Absorbine Interviews Blue Star Equiculture

We are always interested in hearing about smart ways of helping horses and the people that care for them.  We’ve been working with organizations like A Home For Every Horse, a venture that connects horses in rescues with potential new owners using a centralized database.  When rescues join A Home For Every Horse, they also get help in caring for their horses via Absorbine® and other sponsors from the horse world.

A draft horse at Blue Star Equiculture working in a field

Absorbine® conducted an interview with Pamela Rickenbach.  She’s from a really interesting horse rescue that is also a part of A Home For Every Horse – Blue Star Equiculture.  Blue Star Equiculture is an innovative, community-driven draft horse rescue right in our own backyard in western Massachusetts.  Read on, then tell us the special ways your organization is helping horses in your backyard!

 

Absorbine: Please introduce yourself and tell us a little about your horse background and your staff.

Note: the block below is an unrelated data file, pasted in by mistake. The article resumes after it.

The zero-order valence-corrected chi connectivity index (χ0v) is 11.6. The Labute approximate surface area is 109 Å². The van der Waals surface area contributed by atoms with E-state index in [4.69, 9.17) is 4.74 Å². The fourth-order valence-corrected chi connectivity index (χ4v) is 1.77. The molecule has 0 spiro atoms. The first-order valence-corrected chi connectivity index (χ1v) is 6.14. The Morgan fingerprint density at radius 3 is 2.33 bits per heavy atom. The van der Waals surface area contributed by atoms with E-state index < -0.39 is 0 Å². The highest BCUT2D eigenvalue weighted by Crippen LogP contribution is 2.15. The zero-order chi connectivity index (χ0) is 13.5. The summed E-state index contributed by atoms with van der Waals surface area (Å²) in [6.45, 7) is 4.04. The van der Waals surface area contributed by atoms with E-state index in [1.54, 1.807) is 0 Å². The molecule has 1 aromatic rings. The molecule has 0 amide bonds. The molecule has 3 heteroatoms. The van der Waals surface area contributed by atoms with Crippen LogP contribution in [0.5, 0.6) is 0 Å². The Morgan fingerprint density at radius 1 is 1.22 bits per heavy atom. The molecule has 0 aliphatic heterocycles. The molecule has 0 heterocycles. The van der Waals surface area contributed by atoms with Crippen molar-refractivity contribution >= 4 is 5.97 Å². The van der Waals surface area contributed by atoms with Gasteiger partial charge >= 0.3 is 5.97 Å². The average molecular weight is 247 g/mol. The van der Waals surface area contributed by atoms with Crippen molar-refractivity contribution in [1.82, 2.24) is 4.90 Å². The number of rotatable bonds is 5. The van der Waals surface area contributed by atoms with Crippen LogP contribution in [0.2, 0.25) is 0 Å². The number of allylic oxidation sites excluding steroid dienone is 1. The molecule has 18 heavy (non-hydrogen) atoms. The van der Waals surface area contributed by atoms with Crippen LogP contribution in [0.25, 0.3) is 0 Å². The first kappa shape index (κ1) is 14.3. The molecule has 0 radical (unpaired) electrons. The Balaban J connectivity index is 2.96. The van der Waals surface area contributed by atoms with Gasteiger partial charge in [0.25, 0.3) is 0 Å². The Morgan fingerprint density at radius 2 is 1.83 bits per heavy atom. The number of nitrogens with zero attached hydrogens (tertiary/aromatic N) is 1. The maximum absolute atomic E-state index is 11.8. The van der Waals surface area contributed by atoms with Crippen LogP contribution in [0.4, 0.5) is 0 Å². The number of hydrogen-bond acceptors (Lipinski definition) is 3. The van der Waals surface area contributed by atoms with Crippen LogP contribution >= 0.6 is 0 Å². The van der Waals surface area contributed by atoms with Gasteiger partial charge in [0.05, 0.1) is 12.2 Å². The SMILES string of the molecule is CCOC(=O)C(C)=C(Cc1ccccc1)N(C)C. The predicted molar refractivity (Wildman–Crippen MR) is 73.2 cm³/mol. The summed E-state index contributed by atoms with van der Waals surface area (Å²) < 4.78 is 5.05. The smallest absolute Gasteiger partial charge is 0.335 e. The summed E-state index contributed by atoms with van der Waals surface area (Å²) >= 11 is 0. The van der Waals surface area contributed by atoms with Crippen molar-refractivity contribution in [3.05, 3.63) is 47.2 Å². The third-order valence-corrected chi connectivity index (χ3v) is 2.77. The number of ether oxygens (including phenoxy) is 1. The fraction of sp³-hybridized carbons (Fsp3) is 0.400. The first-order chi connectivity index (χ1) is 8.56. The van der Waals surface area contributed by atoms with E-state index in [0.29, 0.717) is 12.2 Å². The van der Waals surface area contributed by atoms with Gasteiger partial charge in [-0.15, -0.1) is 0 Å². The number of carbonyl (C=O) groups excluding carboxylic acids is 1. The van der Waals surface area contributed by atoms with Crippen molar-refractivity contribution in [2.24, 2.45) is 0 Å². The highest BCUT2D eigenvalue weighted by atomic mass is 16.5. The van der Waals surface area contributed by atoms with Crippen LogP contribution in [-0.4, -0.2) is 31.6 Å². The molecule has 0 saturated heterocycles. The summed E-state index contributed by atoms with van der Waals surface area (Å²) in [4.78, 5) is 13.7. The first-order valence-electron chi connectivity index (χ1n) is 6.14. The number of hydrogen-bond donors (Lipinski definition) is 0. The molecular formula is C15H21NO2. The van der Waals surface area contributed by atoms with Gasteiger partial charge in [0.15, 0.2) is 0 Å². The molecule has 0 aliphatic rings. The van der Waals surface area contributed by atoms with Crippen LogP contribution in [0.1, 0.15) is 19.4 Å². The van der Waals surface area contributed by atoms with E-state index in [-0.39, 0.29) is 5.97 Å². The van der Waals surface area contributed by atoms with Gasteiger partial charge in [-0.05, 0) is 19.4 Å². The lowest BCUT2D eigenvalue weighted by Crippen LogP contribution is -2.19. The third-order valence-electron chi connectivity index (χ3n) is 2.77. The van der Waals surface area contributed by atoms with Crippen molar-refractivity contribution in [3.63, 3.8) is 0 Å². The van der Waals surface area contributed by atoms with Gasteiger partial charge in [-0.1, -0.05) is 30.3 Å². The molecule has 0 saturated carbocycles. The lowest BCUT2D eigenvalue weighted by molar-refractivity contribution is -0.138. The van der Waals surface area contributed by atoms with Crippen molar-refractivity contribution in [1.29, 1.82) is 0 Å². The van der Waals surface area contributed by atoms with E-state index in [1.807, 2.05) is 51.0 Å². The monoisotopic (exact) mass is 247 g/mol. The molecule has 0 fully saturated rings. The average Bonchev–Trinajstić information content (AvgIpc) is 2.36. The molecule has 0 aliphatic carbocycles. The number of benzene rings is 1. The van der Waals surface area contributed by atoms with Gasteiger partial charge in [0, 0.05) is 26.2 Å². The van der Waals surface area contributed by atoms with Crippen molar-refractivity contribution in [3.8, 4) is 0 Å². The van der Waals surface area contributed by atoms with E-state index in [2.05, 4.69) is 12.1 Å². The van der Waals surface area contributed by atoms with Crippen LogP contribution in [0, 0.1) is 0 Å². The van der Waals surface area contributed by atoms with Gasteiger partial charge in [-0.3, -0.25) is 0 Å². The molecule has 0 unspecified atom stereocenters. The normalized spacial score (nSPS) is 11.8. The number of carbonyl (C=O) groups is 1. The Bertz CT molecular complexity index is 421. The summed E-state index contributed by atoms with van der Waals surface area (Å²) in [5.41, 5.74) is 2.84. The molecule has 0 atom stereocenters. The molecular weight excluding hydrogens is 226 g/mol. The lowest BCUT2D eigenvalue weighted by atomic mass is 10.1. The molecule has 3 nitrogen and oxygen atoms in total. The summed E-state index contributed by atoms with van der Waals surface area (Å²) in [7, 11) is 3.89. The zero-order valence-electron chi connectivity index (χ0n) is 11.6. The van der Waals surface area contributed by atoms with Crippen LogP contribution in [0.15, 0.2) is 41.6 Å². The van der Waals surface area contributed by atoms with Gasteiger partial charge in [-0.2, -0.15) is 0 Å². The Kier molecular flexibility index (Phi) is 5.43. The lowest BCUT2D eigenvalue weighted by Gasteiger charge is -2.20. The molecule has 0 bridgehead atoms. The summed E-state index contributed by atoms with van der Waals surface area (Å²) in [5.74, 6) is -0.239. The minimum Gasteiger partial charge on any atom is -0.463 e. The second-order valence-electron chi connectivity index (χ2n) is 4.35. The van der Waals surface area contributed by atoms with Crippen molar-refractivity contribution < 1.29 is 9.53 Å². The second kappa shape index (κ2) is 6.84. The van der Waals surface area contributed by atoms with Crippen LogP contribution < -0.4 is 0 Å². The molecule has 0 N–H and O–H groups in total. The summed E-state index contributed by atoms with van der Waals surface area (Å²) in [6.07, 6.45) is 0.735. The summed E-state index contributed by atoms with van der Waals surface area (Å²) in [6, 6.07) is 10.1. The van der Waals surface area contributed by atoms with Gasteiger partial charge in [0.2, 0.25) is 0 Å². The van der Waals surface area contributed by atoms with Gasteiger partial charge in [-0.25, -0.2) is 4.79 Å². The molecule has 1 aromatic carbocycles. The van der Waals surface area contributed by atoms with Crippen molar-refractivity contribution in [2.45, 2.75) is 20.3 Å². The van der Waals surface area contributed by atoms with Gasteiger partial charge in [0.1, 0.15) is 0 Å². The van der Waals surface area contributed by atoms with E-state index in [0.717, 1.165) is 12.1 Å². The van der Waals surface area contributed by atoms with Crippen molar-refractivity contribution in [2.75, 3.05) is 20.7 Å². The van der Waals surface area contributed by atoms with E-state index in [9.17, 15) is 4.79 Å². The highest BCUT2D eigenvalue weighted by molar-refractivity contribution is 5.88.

Pamela: Greetings! My name is Pamela Rickenbach.  I am the Director of Blue Star Equiculture (BSE), a working horse rescue and sanctuary committed to helping horses, humans and Mother Earth. In concert with the community, we help working horses live out their days in comfort and dignity… and help humans connect with, care for and be better partners to horses and Mother Earth.

 

BSE was founded by a group of people looking to bring creative solutions to the current homeless equine, economic and environmental crisis currently happening in our country. We specialize with work horses and serve as advocates helping to bring more understanding about horses’ contribution in our past, present and into the future.

 

 

Absorbine: What is Blue Star Equiculture?

Pamela: We originally modeled our organization after a group in France that works to find jobs for horses in urban areas. We combined “equi” and “culture” to represent a possible alternative way at looking at our current relationship with horses as pleasure companions and offering more opportunities to be part of our communities’ green and sustainability initiatives, thereby reminding people of the role horses have held alongside us for millennia.

 

Carriage horse on the road

 

Absorbine: How many horses do you have on the property right now, and what is the capacity?